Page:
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BLOG 02.03.2023

Insight into a different world: my reflections as an NHS leader on being an Honorary Colonel

Dr Linda Charles-Ozuzu, Director of Commissioning for NHS England – North West and Honorary Colonel for 208 Liverpool/206 North West Multi Role Medical Regiment

I am honoured and delighted to have been appointed Honorary Colonel for 208 Liverpool/206 North West Multi Role Medical Regiment.

You may not be aware of what an Honorary Colonel does so I thought it might be useful to explain and also to take a look at how I believe connections with the military can benefit us in the NHS.

Honorary Colonels are chosen for what we can bring to the role including our professional experience and achievements, and for having a connection either with the unit or the region where it is based. We are asked to take an interest in the unit we represent, and act as an ambassador both for the military to civilian communities and vice versa.

“My” regiment is part of the British Army Reserve Forces (what used to be called the Territorial Army). The Army Reserve provides opportunities for doctors, nurses, and other healthcare professionals to become part-time soldiers while maintaining their civilian careers.

So far, I have attended a Leadership Day in York, HOSPEX also in York – this is a UK Defence Medical Service simulation exercise to validate the training of personnel before they are deployed – and the Remembrance Day Service in Liverpool. I have also met a number of serving military and NHS professionals at wonderful esprit de corps events.

It is giving me real insight into a very different world which, however, shares many of the values of the NHS. I am learning a great deal and enjoying it very much.

Going back a little, my own first real contact with armed forces in the North West was in 2020 when, as lead for the rollout of the COVID-19 vaccine deployment programme for the north west, I was immensely grateful for the support they were able to offer us.

Whether it was an issue of facilities, logistics, or delivery – such as vaccinating housebound people in some of our most deprived areas – military personnel working with health and care professionals thoroughly and rapidly investigated the problem, came up with a solution, and put it into action.

At a time when speed and efficiency were of the essence, I think it is fair to say that, across the NHS, we were excited by what our military colleagues achieved and deeply grateful to them. And it is my impression that they also gained from the contact. It was described as a brilliant symbiotic exchange.

My recent experiences confirm my reflections then that the military and the health service have much in common – both embed altruistic principles and espouse the common good. Many reservists who work across both emphasise the similarities and also speak of significantly strengthening key skills while working alongside their army colleagues which they then bring back to the day job.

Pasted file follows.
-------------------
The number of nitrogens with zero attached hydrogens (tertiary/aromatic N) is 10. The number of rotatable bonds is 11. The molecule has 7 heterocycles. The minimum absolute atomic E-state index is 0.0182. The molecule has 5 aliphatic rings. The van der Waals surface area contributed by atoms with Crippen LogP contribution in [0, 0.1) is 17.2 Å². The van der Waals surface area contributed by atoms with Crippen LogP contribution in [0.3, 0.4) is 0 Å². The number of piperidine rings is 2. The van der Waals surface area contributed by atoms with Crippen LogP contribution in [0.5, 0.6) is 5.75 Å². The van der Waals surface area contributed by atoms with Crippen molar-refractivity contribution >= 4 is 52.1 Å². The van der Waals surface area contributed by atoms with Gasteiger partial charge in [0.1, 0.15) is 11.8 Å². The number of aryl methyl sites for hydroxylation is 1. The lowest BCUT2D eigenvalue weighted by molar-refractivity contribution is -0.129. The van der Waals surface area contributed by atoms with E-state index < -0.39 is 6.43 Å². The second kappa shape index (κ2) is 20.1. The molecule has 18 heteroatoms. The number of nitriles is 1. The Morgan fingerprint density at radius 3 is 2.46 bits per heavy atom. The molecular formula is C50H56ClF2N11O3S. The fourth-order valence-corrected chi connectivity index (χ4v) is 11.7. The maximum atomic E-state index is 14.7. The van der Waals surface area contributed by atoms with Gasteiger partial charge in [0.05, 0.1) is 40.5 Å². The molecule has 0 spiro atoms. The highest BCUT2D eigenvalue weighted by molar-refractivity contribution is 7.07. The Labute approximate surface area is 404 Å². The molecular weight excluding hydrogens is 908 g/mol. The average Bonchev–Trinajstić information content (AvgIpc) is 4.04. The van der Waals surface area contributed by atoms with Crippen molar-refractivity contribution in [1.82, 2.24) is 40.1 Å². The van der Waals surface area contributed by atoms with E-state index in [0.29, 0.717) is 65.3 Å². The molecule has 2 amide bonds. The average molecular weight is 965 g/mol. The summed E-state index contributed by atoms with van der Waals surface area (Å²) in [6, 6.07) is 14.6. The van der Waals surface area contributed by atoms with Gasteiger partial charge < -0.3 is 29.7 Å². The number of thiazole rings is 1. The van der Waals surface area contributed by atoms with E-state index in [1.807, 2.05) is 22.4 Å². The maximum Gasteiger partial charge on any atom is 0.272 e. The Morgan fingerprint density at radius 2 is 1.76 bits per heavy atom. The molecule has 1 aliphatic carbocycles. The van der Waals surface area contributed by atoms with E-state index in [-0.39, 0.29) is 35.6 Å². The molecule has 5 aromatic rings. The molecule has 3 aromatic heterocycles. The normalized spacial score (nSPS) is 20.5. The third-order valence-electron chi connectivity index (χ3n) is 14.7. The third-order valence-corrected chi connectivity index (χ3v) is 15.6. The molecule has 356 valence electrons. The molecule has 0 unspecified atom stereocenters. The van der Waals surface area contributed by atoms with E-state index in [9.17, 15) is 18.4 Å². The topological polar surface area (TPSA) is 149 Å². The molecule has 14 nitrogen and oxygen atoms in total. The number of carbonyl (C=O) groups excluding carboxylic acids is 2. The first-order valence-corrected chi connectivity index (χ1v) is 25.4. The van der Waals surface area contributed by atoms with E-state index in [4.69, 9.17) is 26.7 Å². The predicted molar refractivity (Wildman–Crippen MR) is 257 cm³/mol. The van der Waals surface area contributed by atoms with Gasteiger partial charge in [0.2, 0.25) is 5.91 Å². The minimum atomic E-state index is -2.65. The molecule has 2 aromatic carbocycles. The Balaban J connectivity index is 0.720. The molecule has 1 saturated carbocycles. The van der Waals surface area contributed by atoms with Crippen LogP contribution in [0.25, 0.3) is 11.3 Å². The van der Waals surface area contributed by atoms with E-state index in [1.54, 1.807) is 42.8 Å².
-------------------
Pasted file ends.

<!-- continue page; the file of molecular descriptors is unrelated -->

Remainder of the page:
The examples cited most often to me are the ability to deliver crystal-clear communications under pressure, to lead effectively and to develop the team at pace, all of which greatly benefit their work for the NHS. At its heart, leadership is about service. This is as true in the armed forces as it is in the NHS.

One of the advantages of service with the Army Reserve for NHS staff is the opportunity to travel overseas, supporting local communities and international peacekeeping forces.

For instance, consultant anaesthetist Jason Cupitt, who works at Blackpool Teaching Hospitals NHS Foundation Trust and holds the rank of Lieutenant Colonel in the regiment I represent, has recently completed a tour in Mali, west Africa, as part of Operation Newcombe. This is the British army operation which trains and assists the Malian armed forces, providing support to the United Nations peacekeeping mission.

NHS reservists in the team focus not just on the health and wellbeing of British troops, important though that is, but also assist with the care of other peacekeeping personnel and local civilians. They carry out medical assessments, treat minor injuries and illnesses, and provide emergency medical care to those in need.



Photo taken by Lt Col Cupitt, shows a simulation exercise undertaken with German peacekeeping forces in Mali.



If you are interested in joining the Army Reserve as a medical professional, the British Army Jobs website has details of what may be available for you.

NEWS 08.12.22

On the second anniversary of the first COVID-19 vaccine given outside of a trial in England, Dr Linda Charles-Ozuzu, regional COVID-19 vaccination programme lead, NHS England – North West thanks NHS staff, volunteers and organisations across the North West for all their amazing work on the vaccination programme.

BLOG 21.11.22

1000 Voices by Dr Linda Charles-Ozuzu, Regional Director of Commissioning, NHS England – North West

The COVID-19 pandemic has highlighted and increased health inequalities: the unacceptable, unjust and avoidable differences in people’s health across our population and between population groups.​

​We know this. But knowing it is not enough. We need to listen to the voices and stories of the people most affected by social disadvantage. To hear what they tell us. And to use their experiences to guide the way we plan and deliver services.​